Allergies and sleep apnea: How are they connected? Spring has arrived, and allergy season is upon us once again. With that in mind, the blog turns its attention to the topic of sleep apnea and allergies.
In general, allergic reactions are thought to interfere with normal, healthy sleep. The logic goes like this: Allergies create nasal congestion. Nasal congestion can dry out your mouth, or block your breathing airways. Both of these factors can lead to “apneas” — the stops in breathing overnight that characterize obstructive sleep apnea (OSA). Therefore, allergies and sleep apnea can be connected if ongoing allergic reactions are blocking your sleep on a regular basis.
Allergies can have other effects on our ability to get a good night’s sleep, too. Some allergic reactions swell the tonsils or adenoids, causing them to grow larger — again, potentially causing a blocked airway that can lead to sleep apnea.
So, while allergies may not specifically cause sleep apnea, there does seem to be a connection. As a study published in the American Review of Respiratory Disease stated, “in patients with allergic rhinitis, obstructive sleep apneas are longer and more frequent” than in patients without those allergic conditions.1
It follows, then, that taking steps to reduce allergic reactions can help increase the quality of sleep: “Decreasing nasal congestion with nasal steroids may improve sleep, daytime fatigue, and the quality of life of patients with AR [allergic rhinitis],” as the authors of a 1998 study published in the Journal of Allergy and Clinical Immunology put it.2
Most researchers stop short of actually concluding that treating allergies can prevent sleep apnea, though. A 2011 study published in the European Archives of Oto-rhino-laryngology states that, while “nasal steroids could improve the subjective quality of sleep, and may be useful for patients with mild OSA,” such allergy treatments are “not by themselves an adequate treatment for most OSA patients.”3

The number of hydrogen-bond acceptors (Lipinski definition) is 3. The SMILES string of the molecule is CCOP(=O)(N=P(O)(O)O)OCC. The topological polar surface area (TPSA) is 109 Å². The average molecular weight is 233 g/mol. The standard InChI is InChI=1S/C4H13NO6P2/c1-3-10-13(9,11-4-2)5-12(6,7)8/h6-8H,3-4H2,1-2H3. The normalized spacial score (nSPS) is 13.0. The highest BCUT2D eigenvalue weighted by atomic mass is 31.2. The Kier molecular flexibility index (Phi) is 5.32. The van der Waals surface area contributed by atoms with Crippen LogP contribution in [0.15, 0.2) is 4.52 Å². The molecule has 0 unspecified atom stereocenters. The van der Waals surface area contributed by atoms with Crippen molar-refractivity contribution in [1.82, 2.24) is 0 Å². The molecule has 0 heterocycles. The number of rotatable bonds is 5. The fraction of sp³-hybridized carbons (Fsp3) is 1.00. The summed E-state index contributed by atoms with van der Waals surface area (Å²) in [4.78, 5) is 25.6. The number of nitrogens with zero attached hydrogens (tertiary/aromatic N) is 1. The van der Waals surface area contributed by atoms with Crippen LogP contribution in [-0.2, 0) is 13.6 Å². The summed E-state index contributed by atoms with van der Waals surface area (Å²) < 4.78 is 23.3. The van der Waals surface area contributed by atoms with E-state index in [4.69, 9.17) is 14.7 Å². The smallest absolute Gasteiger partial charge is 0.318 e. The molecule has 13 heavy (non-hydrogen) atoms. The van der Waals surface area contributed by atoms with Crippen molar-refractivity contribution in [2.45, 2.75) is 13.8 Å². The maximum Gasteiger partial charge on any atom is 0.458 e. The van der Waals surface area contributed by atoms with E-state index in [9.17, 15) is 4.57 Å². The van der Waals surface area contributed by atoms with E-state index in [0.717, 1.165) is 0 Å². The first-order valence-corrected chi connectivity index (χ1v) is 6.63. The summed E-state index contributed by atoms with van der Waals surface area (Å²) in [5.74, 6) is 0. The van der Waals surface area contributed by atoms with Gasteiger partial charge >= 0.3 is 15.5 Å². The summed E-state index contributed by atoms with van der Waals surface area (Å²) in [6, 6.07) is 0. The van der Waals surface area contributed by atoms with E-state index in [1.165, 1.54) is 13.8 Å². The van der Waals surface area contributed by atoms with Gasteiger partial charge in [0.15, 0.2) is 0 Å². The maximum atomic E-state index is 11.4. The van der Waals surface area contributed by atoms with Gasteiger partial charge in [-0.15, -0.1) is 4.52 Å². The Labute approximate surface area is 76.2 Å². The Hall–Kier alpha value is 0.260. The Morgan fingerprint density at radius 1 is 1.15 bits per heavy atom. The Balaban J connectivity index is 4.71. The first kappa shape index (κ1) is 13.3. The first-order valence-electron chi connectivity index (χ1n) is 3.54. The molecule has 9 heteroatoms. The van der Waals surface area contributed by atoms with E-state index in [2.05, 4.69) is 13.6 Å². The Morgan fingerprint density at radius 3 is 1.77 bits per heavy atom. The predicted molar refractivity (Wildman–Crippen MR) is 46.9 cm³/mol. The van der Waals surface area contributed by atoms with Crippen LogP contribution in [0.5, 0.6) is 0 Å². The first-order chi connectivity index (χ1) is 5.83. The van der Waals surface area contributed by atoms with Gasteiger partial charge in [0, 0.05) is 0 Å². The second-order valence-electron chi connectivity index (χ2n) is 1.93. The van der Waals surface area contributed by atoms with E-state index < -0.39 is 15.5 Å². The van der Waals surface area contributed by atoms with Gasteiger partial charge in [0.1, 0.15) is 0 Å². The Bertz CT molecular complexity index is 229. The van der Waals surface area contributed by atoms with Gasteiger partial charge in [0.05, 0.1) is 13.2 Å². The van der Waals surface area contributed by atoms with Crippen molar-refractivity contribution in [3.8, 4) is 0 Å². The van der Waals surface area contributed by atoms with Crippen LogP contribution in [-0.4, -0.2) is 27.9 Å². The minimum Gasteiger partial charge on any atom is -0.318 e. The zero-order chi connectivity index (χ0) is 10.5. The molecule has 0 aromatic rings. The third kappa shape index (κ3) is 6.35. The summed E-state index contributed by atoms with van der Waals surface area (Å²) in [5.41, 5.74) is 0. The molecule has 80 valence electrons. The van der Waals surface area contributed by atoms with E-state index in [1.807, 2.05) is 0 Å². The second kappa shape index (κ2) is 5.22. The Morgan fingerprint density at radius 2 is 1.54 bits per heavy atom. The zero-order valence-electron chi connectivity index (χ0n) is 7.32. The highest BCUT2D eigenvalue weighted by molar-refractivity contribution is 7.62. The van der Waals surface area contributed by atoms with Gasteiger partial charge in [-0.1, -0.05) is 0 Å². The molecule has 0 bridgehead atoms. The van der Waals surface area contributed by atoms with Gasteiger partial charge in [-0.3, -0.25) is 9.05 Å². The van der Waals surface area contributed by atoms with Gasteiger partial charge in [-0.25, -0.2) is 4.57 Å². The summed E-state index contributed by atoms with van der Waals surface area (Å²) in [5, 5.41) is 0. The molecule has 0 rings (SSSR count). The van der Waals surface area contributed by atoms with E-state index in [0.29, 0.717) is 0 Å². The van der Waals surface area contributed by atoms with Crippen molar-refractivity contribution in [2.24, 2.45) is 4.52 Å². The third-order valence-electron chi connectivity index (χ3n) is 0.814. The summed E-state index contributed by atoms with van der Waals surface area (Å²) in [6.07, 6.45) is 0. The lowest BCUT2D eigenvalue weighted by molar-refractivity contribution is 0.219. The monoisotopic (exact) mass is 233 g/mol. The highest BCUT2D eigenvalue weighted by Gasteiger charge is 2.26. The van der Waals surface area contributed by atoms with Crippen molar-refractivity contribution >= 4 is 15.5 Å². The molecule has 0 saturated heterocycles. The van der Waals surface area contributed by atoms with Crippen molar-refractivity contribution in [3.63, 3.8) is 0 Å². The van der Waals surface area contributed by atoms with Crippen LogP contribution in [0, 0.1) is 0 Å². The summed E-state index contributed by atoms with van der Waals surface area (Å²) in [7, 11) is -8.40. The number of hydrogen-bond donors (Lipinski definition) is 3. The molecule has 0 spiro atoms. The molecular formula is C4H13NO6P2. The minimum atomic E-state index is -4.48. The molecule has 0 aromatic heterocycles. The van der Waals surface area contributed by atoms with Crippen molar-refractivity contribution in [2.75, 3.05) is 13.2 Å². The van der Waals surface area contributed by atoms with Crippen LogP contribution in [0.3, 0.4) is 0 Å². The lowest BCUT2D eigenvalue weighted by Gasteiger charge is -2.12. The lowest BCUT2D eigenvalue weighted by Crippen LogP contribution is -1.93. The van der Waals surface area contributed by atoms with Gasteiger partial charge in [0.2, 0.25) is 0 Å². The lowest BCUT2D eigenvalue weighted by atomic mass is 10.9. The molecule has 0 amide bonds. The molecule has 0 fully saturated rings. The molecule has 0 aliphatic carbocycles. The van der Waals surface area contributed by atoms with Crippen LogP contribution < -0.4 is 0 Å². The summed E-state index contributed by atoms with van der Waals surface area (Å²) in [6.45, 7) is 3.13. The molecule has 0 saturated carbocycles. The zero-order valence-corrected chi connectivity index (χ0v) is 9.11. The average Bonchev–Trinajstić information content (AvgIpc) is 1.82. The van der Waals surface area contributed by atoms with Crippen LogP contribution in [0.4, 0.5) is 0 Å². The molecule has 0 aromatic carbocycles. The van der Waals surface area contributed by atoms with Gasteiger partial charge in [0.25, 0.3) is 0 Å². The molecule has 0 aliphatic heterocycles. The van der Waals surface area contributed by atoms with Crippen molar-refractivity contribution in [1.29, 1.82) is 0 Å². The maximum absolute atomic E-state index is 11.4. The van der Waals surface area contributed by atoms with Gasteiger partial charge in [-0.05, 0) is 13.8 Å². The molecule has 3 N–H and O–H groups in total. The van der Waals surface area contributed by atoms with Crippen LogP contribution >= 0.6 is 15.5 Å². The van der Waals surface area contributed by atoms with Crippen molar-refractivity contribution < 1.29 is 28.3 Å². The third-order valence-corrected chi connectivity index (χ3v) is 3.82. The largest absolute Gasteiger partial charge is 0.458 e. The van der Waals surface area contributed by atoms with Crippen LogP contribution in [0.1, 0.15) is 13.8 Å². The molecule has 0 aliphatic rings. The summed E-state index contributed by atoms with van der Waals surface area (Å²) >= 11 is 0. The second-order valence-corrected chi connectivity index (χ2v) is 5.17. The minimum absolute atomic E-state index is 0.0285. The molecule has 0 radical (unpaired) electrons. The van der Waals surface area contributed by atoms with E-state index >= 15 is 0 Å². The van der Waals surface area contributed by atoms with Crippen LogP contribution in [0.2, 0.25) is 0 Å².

Allergies and sleep apnea: The CPAP connection
However, when discussing allergies and sleep apnea, another factor often comes into play: Allergic reactions can disrupt the CPAP therapy often used to treat sleep apnea.
Manufacturers of CPAP masks and sleep apnea therapy equipment have taken steps to help you get around potential problems caused by the presence of both sleep apnea and allergies. For instance, if allergies make breathing through your nose difficult, you’re more likely to experience effective treatment from a full face mask than from a nasal pillows mask. While a nasal mask only delivers air through your nose, a full face mask covers your mouth and nose, ensuring that you still receive air whether your nose is congested or not.
In addition, advanced CPAP technology in the form of APAP — or automatic positive airway pressure — can help people who have both allergies and sleep apnea. How? Allergies can cause your breathing to fluctuate throughout the night, and APAP is designed to deliver different amounts of air as needed to keep up with those fluctuations.